Head east, don’t die (part 1)

Portugal’s capital, beaches beckon

click to enlarge The Castle of San Jorge overlooks the historic Alfama District of Lisbon.
  • The Castle of San Jorge overlooks the historic Alfama District of Lisbon.

Words and images by Jens Ourom

Bicycle tourists risking death and dismemberment in Sea to Sky Highway traffic, struggling up endless hills with all their worldly belongings strapped to their bikes — as these very belongings drag them right back down again — are a curious sight. Upon glimpsing these cyclists, I always find great solace that I’m not That Guy , whose life consists of getting very sweaty, and very nearly annihilated in traffic day after day.

So where exactly the idea developed that this would be a fun way to spend three entire months, I don’t quite recall. In an area of the world notorious for unforgiving summer heat, no less. Keeping with this trend of making life inexplicably difficult, four countries whose language I did not speak, and one whose language I spoke eloquently enough only to evoke vicious, disapproving glares from creperie restaurateurs, were decided upon. And some say planning truly enjoyable vacations is difficult.

In truth, the “plan” was far from complex. Having secured the companionship of a more-than-game Sean Wilkinson, we set ourselves two goals: bike across southern Europe, and stay alive. After deciding the ideal jumping-off point would be Europe’s most westerly capital city, Lisbon, Portugal, and a fitting terminal destination would be Athens, Greece, our goals were simplified; head east, don’t die.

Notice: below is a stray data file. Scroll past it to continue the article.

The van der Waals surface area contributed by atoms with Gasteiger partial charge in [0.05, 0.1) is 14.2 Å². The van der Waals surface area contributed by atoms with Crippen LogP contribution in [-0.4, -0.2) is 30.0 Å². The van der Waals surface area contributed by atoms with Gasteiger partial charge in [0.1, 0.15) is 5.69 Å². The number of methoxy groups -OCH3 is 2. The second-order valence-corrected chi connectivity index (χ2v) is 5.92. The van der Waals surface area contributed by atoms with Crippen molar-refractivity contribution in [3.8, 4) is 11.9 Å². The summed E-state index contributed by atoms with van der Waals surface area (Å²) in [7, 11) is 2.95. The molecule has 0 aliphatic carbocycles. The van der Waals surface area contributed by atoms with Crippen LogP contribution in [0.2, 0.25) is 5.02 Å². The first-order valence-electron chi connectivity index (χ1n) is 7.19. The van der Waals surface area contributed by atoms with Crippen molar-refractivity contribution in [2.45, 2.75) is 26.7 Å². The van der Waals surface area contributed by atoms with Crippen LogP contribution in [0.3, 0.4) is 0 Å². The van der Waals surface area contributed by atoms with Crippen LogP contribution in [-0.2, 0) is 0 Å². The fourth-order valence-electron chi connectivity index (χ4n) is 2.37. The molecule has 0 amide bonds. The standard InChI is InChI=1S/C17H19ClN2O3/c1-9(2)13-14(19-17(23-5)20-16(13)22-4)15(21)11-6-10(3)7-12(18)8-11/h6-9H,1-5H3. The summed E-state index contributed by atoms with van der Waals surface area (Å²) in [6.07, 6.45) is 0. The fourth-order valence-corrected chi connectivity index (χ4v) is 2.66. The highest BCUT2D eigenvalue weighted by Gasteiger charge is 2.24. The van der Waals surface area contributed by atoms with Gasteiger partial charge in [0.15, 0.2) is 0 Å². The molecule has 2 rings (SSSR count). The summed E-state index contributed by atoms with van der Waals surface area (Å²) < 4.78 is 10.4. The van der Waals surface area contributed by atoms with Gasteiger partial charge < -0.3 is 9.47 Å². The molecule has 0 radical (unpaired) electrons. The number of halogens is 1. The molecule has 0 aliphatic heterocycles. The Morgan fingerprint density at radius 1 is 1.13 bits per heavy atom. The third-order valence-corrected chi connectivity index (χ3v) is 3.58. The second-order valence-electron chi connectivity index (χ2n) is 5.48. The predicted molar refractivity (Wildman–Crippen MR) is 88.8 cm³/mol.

And 4,507 kilometres, 94 days, five countries, one kingdom and 12 flat tires later we arrived in Athens with barely functional bicycles. But that is getting a little ahead of ourselves.

We arrived in Lisbon with the kind of bleary anticipation that accompanies jet-lagged travelers eager to embark on their adventures. Our excitement was matched only by our angst. Would our bicycles arrive intact? They did. However, any momentum was immediately stalled once we realized how time-consuming it would be to re-assemble the various components we had removed.

Hours later we saddled up our 50 kilos of luggage — including the sleeping bags, tent, and cooking utensils we hoped would make the trip cost-efficient.

Mercifully, Lisbon’s airport was located at the top of a hill, and the descent into the Baixa, the downtown, was well-marked. Unfortunately, we had absolutely no idea how to navigate safely the eight-lane roundabouts with infinite entrances and exits. Our trip was almost over as soon as it began.

Slightly perturbed, we could take comfort in one realization. After waffling back and forth for weeks, we had come to the right decision — mountain bikes over road bikes. Lisbon’s jagged cobblestone streets would have been a nightmare without suspension forks and fat tires. We had enough trouble simply balancing our loads and avoiding the miniature Peugeots zipping around us in every direction.

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